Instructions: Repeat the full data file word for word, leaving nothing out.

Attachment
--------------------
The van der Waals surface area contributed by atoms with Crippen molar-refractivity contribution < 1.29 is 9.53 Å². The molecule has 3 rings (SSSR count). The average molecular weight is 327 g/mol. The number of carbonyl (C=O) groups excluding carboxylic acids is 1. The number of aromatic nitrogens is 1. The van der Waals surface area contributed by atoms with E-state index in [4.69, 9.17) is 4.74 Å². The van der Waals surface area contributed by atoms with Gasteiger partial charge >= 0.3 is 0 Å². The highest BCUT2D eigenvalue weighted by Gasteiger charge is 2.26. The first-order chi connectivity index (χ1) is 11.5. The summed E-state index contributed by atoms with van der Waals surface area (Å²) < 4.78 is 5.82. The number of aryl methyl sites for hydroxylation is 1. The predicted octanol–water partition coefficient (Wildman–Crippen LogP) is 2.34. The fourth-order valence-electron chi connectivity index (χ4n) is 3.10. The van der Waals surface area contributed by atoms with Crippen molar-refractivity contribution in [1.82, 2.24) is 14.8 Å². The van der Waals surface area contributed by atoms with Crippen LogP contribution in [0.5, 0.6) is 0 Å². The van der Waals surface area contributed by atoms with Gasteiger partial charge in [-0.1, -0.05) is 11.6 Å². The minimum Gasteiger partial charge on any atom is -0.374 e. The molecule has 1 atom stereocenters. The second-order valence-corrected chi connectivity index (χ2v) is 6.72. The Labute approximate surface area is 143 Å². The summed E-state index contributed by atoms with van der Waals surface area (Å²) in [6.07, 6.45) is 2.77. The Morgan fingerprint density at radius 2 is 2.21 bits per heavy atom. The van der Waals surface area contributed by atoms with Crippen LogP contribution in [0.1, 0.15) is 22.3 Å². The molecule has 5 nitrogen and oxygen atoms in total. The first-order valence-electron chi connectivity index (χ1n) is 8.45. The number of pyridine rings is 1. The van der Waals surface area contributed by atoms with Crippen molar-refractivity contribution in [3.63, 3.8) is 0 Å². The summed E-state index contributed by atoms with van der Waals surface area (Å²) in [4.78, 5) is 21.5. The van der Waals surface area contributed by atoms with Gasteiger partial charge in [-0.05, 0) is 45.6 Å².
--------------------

The van der Waals surface area contributed by atoms with Crippen molar-refractivity contribution < 1.29 is 9.53 Å². The molecule has 3 rings (SSSR count). The average molecular weight is 327 g/mol. The number of carbonyl (C=O) groups excluding carboxylic acids is 1. The number of aromatic nitrogens is 1. The van der Waals surface area contributed by atoms with E-state index in [4.69, 9.17) is 4.74 Å². The van der Waals surface area contributed by atoms with Gasteiger partial charge >= 0.3 is 0 Å². The highest BCUT2D eigenvalue weighted by Gasteiger charge is 2.26. The first-order chi connectivity index (χ1) is 11.5. The summed E-state index contributed by atoms with van der Waals surface area (Å²) < 4.78 is 5.82. The number of aryl methyl sites for hydroxylation is 1. The predicted octanol–water partition coefficient (Wildman–Crippen LogP) is 2.34. The fourth-order valence-electron chi connectivity index (χ4n) is 3.10. The van der Waals surface area contributed by atoms with Crippen molar-refractivity contribution in [1.82, 2.24) is 14.8 Å². The van der Waals surface area contributed by atoms with Crippen LogP contribution in [0.5, 0.6) is 0 Å². The van der Waals surface area contributed by atoms with Gasteiger partial charge in [-0.1, -0.05) is 11.6 Å². The minimum Gasteiger partial charge on any atom is -0.374 e. The molecule has 1 atom stereocenters. The second-order valence-corrected chi connectivity index (χ2v) is 6.72. The Labute approximate surface area is 143 Å². The summed E-state index contributed by atoms with van der Waals surface area (Å²) in [6.07, 6.45) is 2.77. The Morgan fingerprint density at radius 2 is 2.21 bits per heavy atom. The van der Waals surface area contributed by atoms with Crippen LogP contribution in [0.1, 0.15) is 22.3 Å². The molecule has 5 nitrogen and oxygen atoms in total. The first-order valence-electron chi connectivity index (χ1n) is 8.45. The number of pyridine rings is 1. The van der Waals surface area contributed by atoms with Crippen molar-refractivity contribution in [3.63, 3.8) is 0 Å². The summed E-state index contributed by atoms with van der Waals surface area (Å²) in [4.78, 5) is 21.5. The van der Waals surface area contributed by atoms with Gasteiger partial charge in [-0.05, 0) is 45.6 Å².